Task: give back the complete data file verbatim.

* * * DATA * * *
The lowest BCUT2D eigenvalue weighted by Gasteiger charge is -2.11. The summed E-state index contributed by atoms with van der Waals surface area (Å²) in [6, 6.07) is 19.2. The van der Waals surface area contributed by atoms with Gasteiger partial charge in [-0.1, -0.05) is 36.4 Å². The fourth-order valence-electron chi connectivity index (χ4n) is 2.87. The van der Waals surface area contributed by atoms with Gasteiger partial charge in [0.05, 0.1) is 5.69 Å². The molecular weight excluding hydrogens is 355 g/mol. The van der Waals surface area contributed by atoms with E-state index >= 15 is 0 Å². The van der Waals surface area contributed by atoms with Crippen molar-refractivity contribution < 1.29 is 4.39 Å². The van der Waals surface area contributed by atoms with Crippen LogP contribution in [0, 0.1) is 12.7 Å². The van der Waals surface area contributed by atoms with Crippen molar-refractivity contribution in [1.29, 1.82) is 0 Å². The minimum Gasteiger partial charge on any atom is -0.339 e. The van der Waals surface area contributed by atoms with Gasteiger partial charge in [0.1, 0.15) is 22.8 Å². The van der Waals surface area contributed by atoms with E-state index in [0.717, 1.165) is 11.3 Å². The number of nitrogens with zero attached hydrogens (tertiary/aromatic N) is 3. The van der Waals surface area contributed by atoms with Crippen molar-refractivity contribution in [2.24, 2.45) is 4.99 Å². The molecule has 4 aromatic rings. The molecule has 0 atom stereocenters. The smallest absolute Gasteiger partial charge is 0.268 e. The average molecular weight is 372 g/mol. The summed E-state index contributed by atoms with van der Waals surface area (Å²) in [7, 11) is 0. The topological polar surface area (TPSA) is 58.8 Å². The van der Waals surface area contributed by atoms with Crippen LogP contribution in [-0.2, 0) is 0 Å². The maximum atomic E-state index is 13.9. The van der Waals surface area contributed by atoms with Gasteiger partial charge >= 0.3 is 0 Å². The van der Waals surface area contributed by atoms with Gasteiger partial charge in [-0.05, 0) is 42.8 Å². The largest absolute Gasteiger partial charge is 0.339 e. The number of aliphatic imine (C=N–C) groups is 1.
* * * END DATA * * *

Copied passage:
The lowest BCUT2D eigenvalue weighted by Gasteiger charge is -2.11. The summed E-state index contributed by atoms with van der Waals surface area (Å²) in [6, 6.07) is 19.2. The van der Waals surface area contributed by atoms with Gasteiger partial charge in [-0.1, -0.05) is 36.4 Å². The fourth-order valence-electron chi connectivity index (χ4n) is 2.87. The van der Waals surface area contributed by atoms with Gasteiger partial charge in [0.05, 0.1) is 5.69 Å². The molecular weight excluding hydrogens is 355 g/mol. The van der Waals surface area contributed by atoms with E-state index >= 15 is 0 Å². The van der Waals surface area contributed by atoms with Crippen molar-refractivity contribution < 1.29 is 4.39 Å². The van der Waals surface area contributed by atoms with Crippen LogP contribution in [0, 0.1) is 12.7 Å². The van der Waals surface area contributed by atoms with Crippen molar-refractivity contribution in [1.29, 1.82) is 0 Å². The minimum Gasteiger partial charge on any atom is -0.339 e. The van der Waals surface area contributed by atoms with Gasteiger partial charge in [0.1, 0.15) is 22.8 Å². The van der Waals surface area contributed by atoms with E-state index in [0.717, 1.165) is 11.3 Å². The number of nitrogens with zero attached hydrogens (tertiary/aromatic N) is 3. The van der Waals surface area contributed by atoms with Crippen molar-refractivity contribution in [2.24, 2.45) is 4.99 Å². The molecule has 4 aromatic rings. The molecule has 0 atom stereocenters. The smallest absolute Gasteiger partial charge is 0.268 e. The average molecular weight is 372 g/mol. The summed E-state index contributed by atoms with van der Waals surface area (Å²) in [7, 11) is 0. The topological polar surface area (TPSA) is 58.8 Å². The van der Waals surface area contributed by atoms with Crippen LogP contribution in [-0.2, 0) is 0 Å². The maximum atomic E-state index is 13.9. The van der Waals surface area contributed by atoms with Gasteiger partial charge >= 0.3 is 0 Å². The van der Waals surface area contributed by atoms with Gasteiger partial charge in [-0.05, 0) is 42.8 Å². The largest absolute Gasteiger partial charge is 0.339 e. The number of aliphatic imine (C=N–C) groups is 1.